Ezekiel 37:3: “He asked me, ‘Son of man, can these bones live?’ I said, ‘Sovereign LORD, you alone know.’”
Within this beautiful promise to resurrect a broken nation, God provides man with an encouraging reminder — that He is not only a God of the mountains, but also a God of the valleys!
This story of the valley of dry bones shows us a sequence of events that took place: 1) the Lord placed Ezekiel in the middle of a valley, 2) God spoke strongly to two of Ezekiel’s senses (his sight and his hearing) by a) showing him the valley and allowing him to see it from different angles (vs 2: “He caused me to pass all around them…”).
The whole passage is very descriptive, describing each process in detail, e.g. “sinews on the bones,” “flesh grew”, “skin covered them”, etc. and b) making him prophecy to the bones and hear the thundering noise as bones rattled and joined together. 3) Lastly, God commanded him to prophecy that new life blow into the cadavers’ lungs and only then do they rise to their feet and are considered an “exceedingly great army”.
I would like to highlight four important things that some of us often overlook when reading this passage:
Firstly, God’s chosen setting: Ezekiel lived during the ‘Babylonian Captivity’ on the banks of the Khebar river, in Tel Abib (not to be confused with modern day Tel Aviv) together with other exiles from Judah. The valley that God shows Ezekiel in a vision, is called a qeber קֶבֶר ‘grave.’ Mass graves often point to large-scale massacres and to a sense of shame and defeat.
When an army was conquered in battle in Biblical times, the victors would often strip the valuables from the slain and leave their enemies’ bodies unburied. This image of a valley covered with bones was not merely an abstract concept: Ezekiel lived at a time when one could find literal valleys of bones where the slain enemy had been overwhelmed and there was no one to bury them. In the Bible, a corpse not properly buried was considered to be accursed by God. Furthermore, to be buried outside one’s homeland, was also a terrible reality: burial with one’s own family and in one’s own land was important to the Israelites. To die and be buried far from one’s homeland was considered a divine punishment. Burial also relates to prophetic action, e.g. when Jacob refused to be buried in Egypt and was buried in Canaan instead, it “testifies to the fact that he believes Canaan will once again be his family’s home” (Genesis 50:5, 13; cf. Exodus 13:19; Mounce 2006).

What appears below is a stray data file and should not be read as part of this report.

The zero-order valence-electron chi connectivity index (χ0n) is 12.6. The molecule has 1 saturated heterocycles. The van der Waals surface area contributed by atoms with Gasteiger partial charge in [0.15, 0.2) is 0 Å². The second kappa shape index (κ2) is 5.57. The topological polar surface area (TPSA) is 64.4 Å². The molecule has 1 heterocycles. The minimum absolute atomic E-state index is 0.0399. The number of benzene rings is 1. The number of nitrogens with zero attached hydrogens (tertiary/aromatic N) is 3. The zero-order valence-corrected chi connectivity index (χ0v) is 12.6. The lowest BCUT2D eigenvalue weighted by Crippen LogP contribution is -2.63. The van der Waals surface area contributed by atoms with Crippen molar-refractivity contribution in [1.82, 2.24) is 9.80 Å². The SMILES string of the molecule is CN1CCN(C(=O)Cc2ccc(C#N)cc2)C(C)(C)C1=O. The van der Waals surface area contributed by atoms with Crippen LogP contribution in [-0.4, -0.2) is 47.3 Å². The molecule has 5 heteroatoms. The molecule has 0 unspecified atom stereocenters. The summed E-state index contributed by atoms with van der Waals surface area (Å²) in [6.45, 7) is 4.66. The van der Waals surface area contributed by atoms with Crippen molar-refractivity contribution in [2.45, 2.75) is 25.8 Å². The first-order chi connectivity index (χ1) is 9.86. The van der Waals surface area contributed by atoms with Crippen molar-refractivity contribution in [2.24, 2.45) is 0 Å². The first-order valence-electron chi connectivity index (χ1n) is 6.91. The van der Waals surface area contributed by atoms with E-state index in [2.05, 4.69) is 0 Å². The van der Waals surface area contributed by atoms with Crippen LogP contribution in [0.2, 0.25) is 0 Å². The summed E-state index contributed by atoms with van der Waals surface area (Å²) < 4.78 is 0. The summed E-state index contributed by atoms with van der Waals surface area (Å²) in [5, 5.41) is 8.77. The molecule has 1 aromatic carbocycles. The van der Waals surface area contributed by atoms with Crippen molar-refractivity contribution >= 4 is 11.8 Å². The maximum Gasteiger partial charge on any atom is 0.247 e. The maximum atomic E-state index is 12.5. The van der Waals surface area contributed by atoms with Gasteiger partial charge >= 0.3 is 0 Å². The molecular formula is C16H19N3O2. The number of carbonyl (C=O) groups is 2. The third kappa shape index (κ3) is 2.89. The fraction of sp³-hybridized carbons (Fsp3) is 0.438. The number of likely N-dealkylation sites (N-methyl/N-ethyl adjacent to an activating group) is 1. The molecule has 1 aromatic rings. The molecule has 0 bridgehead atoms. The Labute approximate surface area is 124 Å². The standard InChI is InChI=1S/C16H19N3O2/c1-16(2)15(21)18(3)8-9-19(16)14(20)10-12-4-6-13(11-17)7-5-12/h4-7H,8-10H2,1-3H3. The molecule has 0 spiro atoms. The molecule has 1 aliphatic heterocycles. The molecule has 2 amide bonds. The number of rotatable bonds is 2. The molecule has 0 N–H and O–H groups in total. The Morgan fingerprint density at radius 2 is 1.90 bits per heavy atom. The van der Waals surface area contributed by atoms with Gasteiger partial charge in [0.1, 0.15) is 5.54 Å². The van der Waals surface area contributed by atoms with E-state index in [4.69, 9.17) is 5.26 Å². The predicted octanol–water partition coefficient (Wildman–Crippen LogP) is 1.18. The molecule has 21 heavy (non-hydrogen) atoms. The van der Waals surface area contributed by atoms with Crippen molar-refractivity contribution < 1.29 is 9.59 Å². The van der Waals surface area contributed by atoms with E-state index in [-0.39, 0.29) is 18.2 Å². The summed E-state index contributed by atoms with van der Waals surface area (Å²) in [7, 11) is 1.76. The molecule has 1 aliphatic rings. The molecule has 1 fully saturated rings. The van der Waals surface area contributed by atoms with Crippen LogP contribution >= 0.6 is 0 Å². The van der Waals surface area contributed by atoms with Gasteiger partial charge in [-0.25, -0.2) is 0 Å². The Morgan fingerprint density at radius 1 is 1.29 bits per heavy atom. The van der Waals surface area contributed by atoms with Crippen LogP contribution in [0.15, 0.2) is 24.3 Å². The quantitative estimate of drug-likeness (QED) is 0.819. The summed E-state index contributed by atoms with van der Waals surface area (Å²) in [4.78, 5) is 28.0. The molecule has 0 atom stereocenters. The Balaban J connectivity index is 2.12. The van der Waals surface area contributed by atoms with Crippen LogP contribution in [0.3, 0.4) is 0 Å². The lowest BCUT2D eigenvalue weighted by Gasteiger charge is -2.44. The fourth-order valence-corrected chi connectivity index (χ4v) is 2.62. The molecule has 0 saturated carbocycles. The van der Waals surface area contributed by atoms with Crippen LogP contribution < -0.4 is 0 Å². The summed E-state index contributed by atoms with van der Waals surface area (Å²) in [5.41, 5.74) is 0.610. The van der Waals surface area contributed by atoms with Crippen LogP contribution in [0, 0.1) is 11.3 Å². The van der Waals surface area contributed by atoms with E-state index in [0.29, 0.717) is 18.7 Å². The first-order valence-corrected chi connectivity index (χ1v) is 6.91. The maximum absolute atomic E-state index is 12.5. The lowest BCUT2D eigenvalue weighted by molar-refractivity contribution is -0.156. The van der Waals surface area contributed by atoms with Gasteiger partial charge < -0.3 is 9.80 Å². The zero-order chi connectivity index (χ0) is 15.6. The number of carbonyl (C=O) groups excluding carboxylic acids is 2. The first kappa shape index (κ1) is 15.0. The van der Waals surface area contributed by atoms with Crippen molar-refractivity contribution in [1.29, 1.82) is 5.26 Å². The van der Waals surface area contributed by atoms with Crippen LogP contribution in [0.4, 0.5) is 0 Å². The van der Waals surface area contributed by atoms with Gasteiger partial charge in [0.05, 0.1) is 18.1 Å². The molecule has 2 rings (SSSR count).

Secondly, when God shows Ezekiel the valley, Ezekiel considers it an important addition to refer to these bones as very dry: “…and lo, they were very dry” (lit. יבשות מאד yiveishot me’od “very dry/much withered”). This tells us that these bones must have lain there for a very long period of time; that the place in which they lay was arid and dry and thus pointed to the spiritual hopelessness and barrenness of the situation.
According to the Blue Letter Bible Commentary, “…apart from their presence in a living body, bones are dead. Dry bones are not only dead; they have been long dead […] If something never had life, it will not leave bones. Yet when something has been dead so long, we normally give up hope it will ever live again.”
This arid valley of death creates the perfect setting and platform on which God could base His question and test His prophet-servant: “Son of man, can these bones live?”
Thirdly, no one hopes that scattered, detached bones might live. Admirably, Ezekiel responded to God’s question with the only hope that could be found, saying “O Lord God, You know.” Ezekiel had no hope in the bones, but he placed his hope in his God. This is a beautiful testimony to Ezekiel’s faith in his God whom — he knew — could resurrect those bones. Do we continue to fix our eyes on a God high above the seemingly impossible? Do we look beyond what we can see and listen beyond what we can hear?
Fourth, and lastly, God commanded Ezekiel to prophecy to the four winds to breathe into the cadavers. The important thing to note is that, without any life-giving breath, we remain dead. Even though we might ‘look’ like humans with flesh and bones intact, we should not be fooled into thinking that this is enough. This army could only arise with the life-giving influx of God’s Spirit.
We as the Church also need to guard against this state of ‘false existence’. Are we simply an empty shell, a religious institution or a lifeless cadaver thinking that we are God’s army when we have no life-giving breath inside of us? May we not be satisfied until the ‘four winds’ blow over us and give us life-giving breath! This was not a work of creation (making something from nothing), this was a work of revival (restoring life to something long dead).
However, both actions require the essential: the ‘breath of God’. In the Hebrew language, breath and spirit are embodied in the same word ruah רוּחַ. Therefore, God is not only speaking about reviving the physical body to life, but He is referring to an even deeper spiritual revival, of a nation, a global Church, an individual to a higher life and a higher call.
May God open our ‘graves’ and ‘resurrect’ what has ‘died’ in us and urge us to — as Paul and Isaiah commands — ‘strengthen your limp hands and weak knees…’ (Hebrews 12:12; Isaiah 35:3)
“Awake, O north wind, and come, south wind; make my garden breathe out fragrance [for the one in whom my soul delights], let its spices flow forth.” (Song of Solomon 4:16 AMP)
O, dearest Father, come and open the graves inside of me and revive what has grown cold and laid dormant and dead for too long. I pray that the four winds of Your Spirit will blow over this body and over this Church and may we arise to serve You with rejuvenated vigour and passion. Thank You for a valley of promise and that Your Spirit is our life-giving medium. Amen.
Shared via Incontext International
Featuring in February edition of Team Talk